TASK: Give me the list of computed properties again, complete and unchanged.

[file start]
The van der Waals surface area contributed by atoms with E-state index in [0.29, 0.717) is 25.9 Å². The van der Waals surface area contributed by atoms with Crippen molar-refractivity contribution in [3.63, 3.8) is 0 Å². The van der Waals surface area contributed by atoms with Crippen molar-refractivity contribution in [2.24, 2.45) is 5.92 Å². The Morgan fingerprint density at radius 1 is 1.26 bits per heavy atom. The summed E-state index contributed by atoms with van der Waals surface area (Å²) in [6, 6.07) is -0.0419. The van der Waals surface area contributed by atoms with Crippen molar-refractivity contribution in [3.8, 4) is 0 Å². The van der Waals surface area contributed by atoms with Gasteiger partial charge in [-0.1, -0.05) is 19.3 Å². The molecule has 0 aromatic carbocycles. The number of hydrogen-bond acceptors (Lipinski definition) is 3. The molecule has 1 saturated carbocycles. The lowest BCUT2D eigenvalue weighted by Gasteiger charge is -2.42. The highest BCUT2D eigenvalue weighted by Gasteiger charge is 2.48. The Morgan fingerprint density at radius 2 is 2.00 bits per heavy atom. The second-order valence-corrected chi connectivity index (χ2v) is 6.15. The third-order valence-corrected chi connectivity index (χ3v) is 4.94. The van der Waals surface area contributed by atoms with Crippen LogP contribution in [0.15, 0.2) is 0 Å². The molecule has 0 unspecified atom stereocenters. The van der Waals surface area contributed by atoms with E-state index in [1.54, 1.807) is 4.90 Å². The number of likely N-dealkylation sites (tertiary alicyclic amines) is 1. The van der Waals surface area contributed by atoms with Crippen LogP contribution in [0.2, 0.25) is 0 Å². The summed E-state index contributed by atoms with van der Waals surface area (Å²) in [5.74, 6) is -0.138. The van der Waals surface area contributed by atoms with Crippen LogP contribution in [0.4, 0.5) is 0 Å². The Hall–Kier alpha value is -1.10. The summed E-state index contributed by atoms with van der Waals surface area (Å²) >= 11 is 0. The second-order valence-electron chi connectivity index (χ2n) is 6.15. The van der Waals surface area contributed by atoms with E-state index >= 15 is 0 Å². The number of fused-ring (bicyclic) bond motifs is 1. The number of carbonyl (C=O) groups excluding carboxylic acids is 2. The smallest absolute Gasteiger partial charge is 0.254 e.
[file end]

The van der Waals surface area contributed by atoms with E-state index in [0.29, 0.717) is 25.9 Å². The van der Waals surface area contributed by atoms with Crippen molar-refractivity contribution in [3.63, 3.8) is 0 Å². The van der Waals surface area contributed by atoms with Crippen molar-refractivity contribution in [2.24, 2.45) is 5.92 Å². The Morgan fingerprint density at radius 1 is 1.26 bits per heavy atom. The summed E-state index contributed by atoms with van der Waals surface area (Å²) in [6, 6.07) is -0.0419. The van der Waals surface area contributed by atoms with Crippen molar-refractivity contribution in [3.8, 4) is 0 Å². The van der Waals surface area contributed by atoms with Gasteiger partial charge in [-0.1, -0.05) is 19.3 Å². The molecule has 0 aromatic carbocycles. The number of hydrogen-bond acceptors (Lipinski definition) is 3. The molecule has 1 saturated carbocycles. The lowest BCUT2D eigenvalue weighted by Gasteiger charge is -2.42. The highest BCUT2D eigenvalue weighted by Gasteiger charge is 2.48. The Morgan fingerprint density at radius 2 is 2.00 bits per heavy atom. The second-order valence-corrected chi connectivity index (χ2v) is 6.15. The third-order valence-corrected chi connectivity index (χ3v) is 4.94. The van der Waals surface area contributed by atoms with Crippen LogP contribution in [0.15, 0.2) is 0 Å². The molecule has 0 unspecified atom stereocenters. The van der Waals surface area contributed by atoms with E-state index in [1.54, 1.807) is 4.90 Å². The number of likely N-dealkylation sites (tertiary alicyclic amines) is 1. The van der Waals surface area contributed by atoms with Crippen LogP contribution in [0.2, 0.25) is 0 Å². The summed E-state index contributed by atoms with van der Waals surface area (Å²) in [5.74, 6) is -0.138. The van der Waals surface area contributed by atoms with Crippen LogP contribution in [0.4, 0.5) is 0 Å². The Hall–Kier alpha value is -1.10. The summed E-state index contributed by atoms with van der Waals surface area (Å²) >= 11 is 0. The second-order valence-electron chi connectivity index (χ2n) is 6.15. The van der Waals surface area contributed by atoms with E-state index >= 15 is 0 Å². The number of fused-ring (bicyclic) bond motifs is 1. The number of carbonyl (C=O) groups excluding carboxylic acids is 2. The smallest absolute Gasteiger partial charge is 0.254 e.